Leaders in Singapore are trying to discourage students from enrolling at universities, Bloomberg reported. Speeches by government leaders and articles in local newspapers focus on the value of apprenticeships, and how people can earn a lot of money without a university degree. While Singapore has invested considerably in its universities, officials fear a worker shortage in many industries. The article notes that many parents seem to remain intent on their children earning a degree.
Many scholars whose research might take them to Cuba have cheered the Obama administration's moves to loosen the rules on travel to the country. But professors at public universities in Florida will have to keep waiting. A Florida law bars public university professors or students from travel to any country in the Western hemisphere that is on the U.S. government's list of nations supporting terrorism. Even though President Obama has now removed Cuba from that list, The Miami Herald reported, the board that oversees Florida's universities has asserted that the ban remains in place until there are full diplomatic relations with Cuba. But the Herald reviewed the law and found no such provision. Some faculty members say that the state board is simply trying to block their travel to Cuba.
A new U.S. Department of Homeland Security rule will allow spouses and children of international students to study in the U.S. as long as they are enrolled for less than a full course of study. The amended rule will also remove a cap on the number of designated school officials nominated at any given institution: designated school officials, or DSOs, as they’re called, are tasked with overseeing compliance with U.S. immigration requirements vis-à-vis international students and scholars.
Where There Be Dragons, a study-abroad and gap year program based in Boulder, Colo., and that boasts of rugged outdoor components to its programs, also had students in Nepal. On Twitter, the program said that its students were safe. The Denver Post reported that the program has 25 students and 6 instructors in Nepal.
SIT, formerly the School for International Training, also has students in Nepal and reported that they are all safe. The students are scattered as they are currently in the independent-study portion of their program. An update from SIT noted that while some parents and colleges that have students there have urged the students to return to Katmandu, roads remain dangerous, so the program is following the advice of the U.S. Embassy and encouraging students to stay where they are for now.
According to the Institute of International Education, Nepal is the 16th leading place of origin for international students coming to the United States. In 2013-14, there were 8,155 students from Nepal at American colleges and universities.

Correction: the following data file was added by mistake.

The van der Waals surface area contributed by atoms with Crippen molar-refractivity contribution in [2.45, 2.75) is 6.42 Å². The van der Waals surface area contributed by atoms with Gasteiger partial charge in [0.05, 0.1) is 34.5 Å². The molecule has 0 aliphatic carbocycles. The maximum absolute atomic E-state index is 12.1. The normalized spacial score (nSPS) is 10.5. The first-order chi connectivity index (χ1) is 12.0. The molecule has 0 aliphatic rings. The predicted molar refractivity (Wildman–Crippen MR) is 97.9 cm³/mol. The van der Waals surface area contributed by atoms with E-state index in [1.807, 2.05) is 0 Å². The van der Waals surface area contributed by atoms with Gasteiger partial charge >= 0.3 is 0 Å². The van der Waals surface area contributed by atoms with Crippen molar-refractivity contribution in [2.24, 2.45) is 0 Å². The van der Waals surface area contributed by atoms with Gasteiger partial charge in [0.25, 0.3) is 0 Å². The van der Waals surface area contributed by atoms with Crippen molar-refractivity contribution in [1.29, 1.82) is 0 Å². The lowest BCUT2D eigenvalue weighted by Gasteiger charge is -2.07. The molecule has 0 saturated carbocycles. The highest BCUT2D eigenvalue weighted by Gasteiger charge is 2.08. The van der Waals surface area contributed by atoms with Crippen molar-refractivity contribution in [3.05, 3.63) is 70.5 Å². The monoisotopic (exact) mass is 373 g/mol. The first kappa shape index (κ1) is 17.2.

Queen’s University Belfast is reconsidering its decision to cancel a conference about the murders at Charlie Hebdo, TheGuardianreported. Patrick Johnston, the university’s vice chancellor, said in a statement that the university has commissioned a risk assessment for the conference that will inform any decision about it. “Queen’s is, and will remain, a place where difficult issues can be discussed,” Johnston said.
Conference organizers said last week that the event was canceled due to Johnston's concerns about security risks and the reputation of Queen’s, while the university said that the conference was canceled because organizers had not completed a risk assessment (a claim that some academics at Queen’s have contested).
Students at the University of Warwick, in Britain, are criticizing a new logo, saying it doesn't reflect the university and was a waste of money to create. A petition raises concerns that "University of" will be dropped, and states that students have reacted with "visible shock and displeasure" when shown the logo. Times Higher Education reported that the university is standing behind the logo and that officials said students were consulted while it was being developed.
Bill Clinton is stepping down as honorary chancellor of Laureate International Universities, announced Laureate Education Inc., a for-profit that is among the world's largest higher education providers. Clinton concludes a five-year contract with the company.
His wife, Hillary, this month announced her candidacy for the Democratic presidential nomination. As a result, scrutiny of the Clintons' many connections and roles has notched up in recent weeks.
Ernesto Zedillo, the former president of Mexico, will assume a similar position with Laureate. Zedillo will be a presidential counselor with Laureate International Universities, which enrolls nearly one million students, with a heavy focus on Latin America. He will advise the company and its 80 institutions on academic innovation and private and public sector collaboration.
"Laureate students represent the next generation of leadership. I have seen a commitment to quality and leadership throughout the Laureate network, and I have enjoyed being a part of it," Clinton said in a written statement. "President Zedillo will be a remarkable ambassador. I am sure he will have a positive impact on the organization and, most important, on its current and future students.”